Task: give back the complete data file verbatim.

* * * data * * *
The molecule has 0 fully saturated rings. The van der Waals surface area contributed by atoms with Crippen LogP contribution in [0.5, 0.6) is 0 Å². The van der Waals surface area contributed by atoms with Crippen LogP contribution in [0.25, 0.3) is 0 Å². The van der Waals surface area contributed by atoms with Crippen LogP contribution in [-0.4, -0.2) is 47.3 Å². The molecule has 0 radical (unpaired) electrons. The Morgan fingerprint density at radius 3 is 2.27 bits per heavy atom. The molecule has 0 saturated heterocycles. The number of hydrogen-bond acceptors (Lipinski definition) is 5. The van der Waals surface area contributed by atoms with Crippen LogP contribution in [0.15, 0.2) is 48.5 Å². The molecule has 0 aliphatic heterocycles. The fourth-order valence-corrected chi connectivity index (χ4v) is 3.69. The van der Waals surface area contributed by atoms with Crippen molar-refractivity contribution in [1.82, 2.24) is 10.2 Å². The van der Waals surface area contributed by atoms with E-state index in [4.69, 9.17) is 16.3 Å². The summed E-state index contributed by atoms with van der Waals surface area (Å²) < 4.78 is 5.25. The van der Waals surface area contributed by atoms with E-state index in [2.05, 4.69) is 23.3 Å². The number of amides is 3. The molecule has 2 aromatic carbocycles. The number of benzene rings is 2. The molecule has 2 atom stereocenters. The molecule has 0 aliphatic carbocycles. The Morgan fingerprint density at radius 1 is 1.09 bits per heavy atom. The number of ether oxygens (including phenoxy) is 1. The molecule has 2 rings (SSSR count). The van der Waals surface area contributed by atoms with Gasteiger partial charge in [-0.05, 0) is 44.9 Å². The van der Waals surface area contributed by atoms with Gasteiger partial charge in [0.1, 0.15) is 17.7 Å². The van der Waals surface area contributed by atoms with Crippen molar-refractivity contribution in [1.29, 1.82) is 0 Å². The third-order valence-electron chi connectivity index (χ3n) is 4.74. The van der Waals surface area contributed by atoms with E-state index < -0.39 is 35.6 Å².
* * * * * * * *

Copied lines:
The molecule has 0 fully saturated rings. The van der Waals surface area contributed by atoms with Crippen LogP contribution in [0.5, 0.6) is 0 Å². The van der Waals surface area contributed by atoms with Crippen LogP contribution in [0.25, 0.3) is 0 Å². The van der Waals surface area contributed by atoms with Crippen LogP contribution in [-0.4, -0.2) is 47.3 Å². The molecule has 0 radical (unpaired) electrons. The Morgan fingerprint density at radius 3 is 2.27 bits per heavy atom. The molecule has 0 saturated heterocycles. The number of hydrogen-bond acceptors (Lipinski definition) is 5. The van der Waals surface area contributed by atoms with Crippen LogP contribution in [0.15, 0.2) is 48.5 Å². The molecule has 0 aliphatic heterocycles. The fourth-order valence-corrected chi connectivity index (χ4v) is 3.69. The van der Waals surface area contributed by atoms with Crippen molar-refractivity contribution in [1.82, 2.24) is 10.2 Å². The van der Waals surface area contributed by atoms with E-state index in [4.69, 9.17) is 16.3 Å². The summed E-state index contributed by atoms with van der Waals surface area (Å²) < 4.78 is 5.25. The van der Waals surface area contributed by atoms with E-state index in [2.05, 4.69) is 23.3 Å². The number of amides is 3. The molecule has 2 aromatic carbocycles. The number of benzene rings is 2. The molecule has 2 atom stereocenters. The molecule has 0 aliphatic carbocycles. The Morgan fingerprint density at radius 1 is 1.09 bits per heavy atom. The number of ether oxygens (including phenoxy) is 1. The molecule has 2 rings (SSSR count). The van der Waals surface area contributed by atoms with Gasteiger partial charge in [-0.05, 0) is 44.9 Å². The van der Waals surface area contributed by atoms with Gasteiger partial charge in [0.1, 0.15) is 17.7 Å². The van der Waals surface area contributed by atoms with Crippen molar-refractivity contribution in [1.29, 1.82) is 0 Å². The third-order valence-electron chi connectivity index (χ3n) is 4.74. The van der Waals surface area contributed by atoms with E-state index < -0.39 is 35.6 Å².